There is a small town about 50 miles from Barcelona called Vic. It has a population of around 30000 and its main industries are the slaughterhouses of all kinds of animals from pigs to sheep to chickens to cows. Because of the low level of skilled labour required at the ‘killing fields’ the influx of foreigners over the years has increased to such a level that at least 25% of the population are now non-Catalans. Nobody in Spain had ever heard of the town until a few weeks ago when the mayor Josep Maria Vila with the approval of his council decided to refuse registry to all those who were considered illegal immigrants. It hit the national media and there has been a national and political upheaval ever since that could add fuel to the European Union’s own troubled immigration policies. Here’s why.
I’ve explained it a number of times in the past but its worth repeating. Spain is divided into seventeen autonomous regions that in turn are divided into several hundred provinces with several thousand town councils. Although the country is governed by a national president elect and a parliamentary assembly, each region has its own president and parliament. Likewise, the town councils have their own mini-parliaments and political governors. The whole lot set their own rules and standards according to the whims of the political party in power at each place. Laws can conflict from one region to another, especially when it comes to the use of autonomous languages such as Galician and Catalan instead of Spanish. The town councils are even more divided, but without going into details there are two particular issues that are relevant to all and that affect every citizen living or resident in Spain. It is the ‘right of abode’ set by the country’s immigration laws on the one hand and the ‘obligation of registry’ set by the town councils on the other. This is where the conflict of Vic comes into play because the mayor has inadvertently uncovered that the rules of both edicts contradict each other. I’ll explain.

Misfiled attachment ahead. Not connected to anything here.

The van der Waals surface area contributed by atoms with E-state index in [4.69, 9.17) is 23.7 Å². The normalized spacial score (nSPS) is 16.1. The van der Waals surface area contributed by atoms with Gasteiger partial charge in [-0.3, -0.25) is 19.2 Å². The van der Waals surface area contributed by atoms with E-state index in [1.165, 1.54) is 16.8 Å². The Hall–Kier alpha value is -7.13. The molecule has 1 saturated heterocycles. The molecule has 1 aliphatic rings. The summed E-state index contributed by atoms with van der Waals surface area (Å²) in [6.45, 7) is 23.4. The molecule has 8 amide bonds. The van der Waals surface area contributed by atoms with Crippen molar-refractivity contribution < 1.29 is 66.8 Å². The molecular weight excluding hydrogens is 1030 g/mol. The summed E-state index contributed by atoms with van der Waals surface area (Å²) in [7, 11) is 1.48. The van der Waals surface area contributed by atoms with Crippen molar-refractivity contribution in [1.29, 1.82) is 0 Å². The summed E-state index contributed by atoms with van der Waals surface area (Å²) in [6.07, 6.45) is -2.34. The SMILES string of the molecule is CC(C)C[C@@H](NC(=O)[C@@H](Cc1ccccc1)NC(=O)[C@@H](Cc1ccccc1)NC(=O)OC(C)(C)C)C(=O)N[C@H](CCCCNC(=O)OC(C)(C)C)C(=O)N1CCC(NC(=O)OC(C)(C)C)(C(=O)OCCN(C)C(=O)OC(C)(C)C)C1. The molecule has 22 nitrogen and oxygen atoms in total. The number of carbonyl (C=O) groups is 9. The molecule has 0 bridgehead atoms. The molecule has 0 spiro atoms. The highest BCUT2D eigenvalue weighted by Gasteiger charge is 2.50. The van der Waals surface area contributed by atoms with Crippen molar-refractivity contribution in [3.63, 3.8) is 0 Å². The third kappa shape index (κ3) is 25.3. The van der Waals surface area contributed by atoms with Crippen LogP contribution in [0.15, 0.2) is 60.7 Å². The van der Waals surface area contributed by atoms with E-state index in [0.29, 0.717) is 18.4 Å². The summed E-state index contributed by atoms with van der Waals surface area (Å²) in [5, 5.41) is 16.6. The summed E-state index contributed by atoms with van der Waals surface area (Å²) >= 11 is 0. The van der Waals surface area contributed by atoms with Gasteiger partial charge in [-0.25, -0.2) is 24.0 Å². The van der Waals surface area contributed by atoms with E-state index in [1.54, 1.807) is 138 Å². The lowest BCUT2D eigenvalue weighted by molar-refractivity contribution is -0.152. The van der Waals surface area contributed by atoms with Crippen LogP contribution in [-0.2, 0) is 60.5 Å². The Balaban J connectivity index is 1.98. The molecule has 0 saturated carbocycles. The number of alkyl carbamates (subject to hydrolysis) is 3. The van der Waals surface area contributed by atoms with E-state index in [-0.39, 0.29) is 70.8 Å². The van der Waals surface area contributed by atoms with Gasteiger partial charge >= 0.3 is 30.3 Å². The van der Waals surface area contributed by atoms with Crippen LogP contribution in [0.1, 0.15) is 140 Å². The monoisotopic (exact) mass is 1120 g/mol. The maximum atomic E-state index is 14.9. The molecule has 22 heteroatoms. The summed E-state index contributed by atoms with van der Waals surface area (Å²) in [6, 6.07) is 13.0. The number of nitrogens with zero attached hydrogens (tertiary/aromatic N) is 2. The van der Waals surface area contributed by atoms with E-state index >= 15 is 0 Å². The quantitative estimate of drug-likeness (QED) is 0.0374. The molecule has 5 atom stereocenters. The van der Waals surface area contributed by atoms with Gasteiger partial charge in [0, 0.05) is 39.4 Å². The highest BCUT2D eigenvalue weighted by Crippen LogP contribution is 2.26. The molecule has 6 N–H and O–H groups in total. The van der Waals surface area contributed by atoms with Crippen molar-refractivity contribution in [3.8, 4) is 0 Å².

In most countries around the world, generally speaking, all foreigners who wish to work need a proper job contract that gives access to a residence permit. If they just wish to live without doing anything they’ve got to be a rich bum or a pensioner. Nevertheless, in all cases they still need that residence permit. Spain is no different. Anyone in the country that does not belong to one of these categories is considered illegal. However, the law also stipulates that all persons that are resident in a town council must register. The main reason, apart from statistical is that the budgetary distribution of national public funds for major projects is dependant on the number of inhabitants in each municipal district. Makes sense right? Ah! But the law includes everybody, including illegal immigrants. So, on the one hand you can only live in Spain if you’ve got a job, but if you haven’t you still have to go down to the town hall and put your thumb print on a piece of paper. But there is another reason why the Vic issue has caused a rumpus. Once you are registered you and your family are entitled to the social amenities offered by the council which include medical and educational facilities. No wonder half the country is up in arms! All you have to do if you happen to arrive here for a family jamboree is give your brother’s address and presto you can live here without working and be looked after by the state. All a legal illegality!